August 28, 2018 Alysia Gray Painter NBC Los Angeles

Step inside the restaurant at 1001 N. Alameda Street, the one with the iconic neon sign on top and the sawdust on the floor, and you immediately sense what is extra-easy to notice: Philippe the Original is awash in history, as awash as a French Dip can be when slathered with that famous, ultra-hot mustard.

It is, in fact, turning 110 in 2018, and the famous French-Dip-porium is ready to celebrate with a fan-fun party on the first day of October from 4 to 8 o’clock. Games and special happenings and French Dips for $1.10, in honor of the 110th anniversary, are all on the delish Oct. 1 docket.

Can’t wait to fĂȘte your favorite fill-the-tum go-to, the place you always stop before a Dodgers game and after you disembark from a train at Union Station, a neighbor to Philippe’s for nearly 80 years? Peek back now at a series of pictures showing how much, or how not much, the beloved restaurant has changed over the decades…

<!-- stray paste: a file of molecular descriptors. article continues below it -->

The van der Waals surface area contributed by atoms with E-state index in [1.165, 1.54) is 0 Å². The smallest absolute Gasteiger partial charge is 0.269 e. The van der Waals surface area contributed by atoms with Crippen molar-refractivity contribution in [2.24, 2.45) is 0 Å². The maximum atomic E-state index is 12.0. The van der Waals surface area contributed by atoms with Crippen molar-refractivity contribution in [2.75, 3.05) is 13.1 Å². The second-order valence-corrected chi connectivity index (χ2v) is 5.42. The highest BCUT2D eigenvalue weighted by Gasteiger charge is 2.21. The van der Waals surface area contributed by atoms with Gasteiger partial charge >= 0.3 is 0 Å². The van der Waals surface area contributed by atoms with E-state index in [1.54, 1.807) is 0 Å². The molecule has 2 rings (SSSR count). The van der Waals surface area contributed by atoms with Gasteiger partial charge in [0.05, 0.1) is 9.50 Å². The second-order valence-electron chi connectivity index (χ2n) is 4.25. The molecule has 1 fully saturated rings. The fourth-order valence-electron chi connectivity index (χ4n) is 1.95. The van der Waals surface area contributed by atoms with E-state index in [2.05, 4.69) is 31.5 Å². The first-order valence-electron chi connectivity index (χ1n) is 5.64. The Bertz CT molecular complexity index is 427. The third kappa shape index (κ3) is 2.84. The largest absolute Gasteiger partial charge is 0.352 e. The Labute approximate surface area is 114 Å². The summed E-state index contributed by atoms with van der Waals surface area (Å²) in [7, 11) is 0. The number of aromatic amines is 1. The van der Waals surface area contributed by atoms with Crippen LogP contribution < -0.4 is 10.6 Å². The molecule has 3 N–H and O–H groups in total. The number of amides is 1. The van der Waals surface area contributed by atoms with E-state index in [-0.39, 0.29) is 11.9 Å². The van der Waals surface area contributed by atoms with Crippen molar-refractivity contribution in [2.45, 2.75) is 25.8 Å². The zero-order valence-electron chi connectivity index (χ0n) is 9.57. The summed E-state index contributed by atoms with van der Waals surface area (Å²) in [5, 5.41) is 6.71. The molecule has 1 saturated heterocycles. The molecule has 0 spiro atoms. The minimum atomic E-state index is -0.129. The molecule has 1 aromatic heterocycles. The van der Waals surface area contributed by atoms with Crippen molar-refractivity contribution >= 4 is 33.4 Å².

Philippe Mathieu invented the French Dip in 1918

French Dip lore grew larger in 1918, when Philippe Mathieu “… inadvertently dropped the sliced french roll into the roasting pan filled with juice still hot from the oven.” This would be the place to now type “… and the rest was history.” It definitely was for French Dip fans, who count Philippe’s as a true centerpoint of savory sandwichdom. (And, yes, Philippe’s can actually trace its history back further, to 1908.)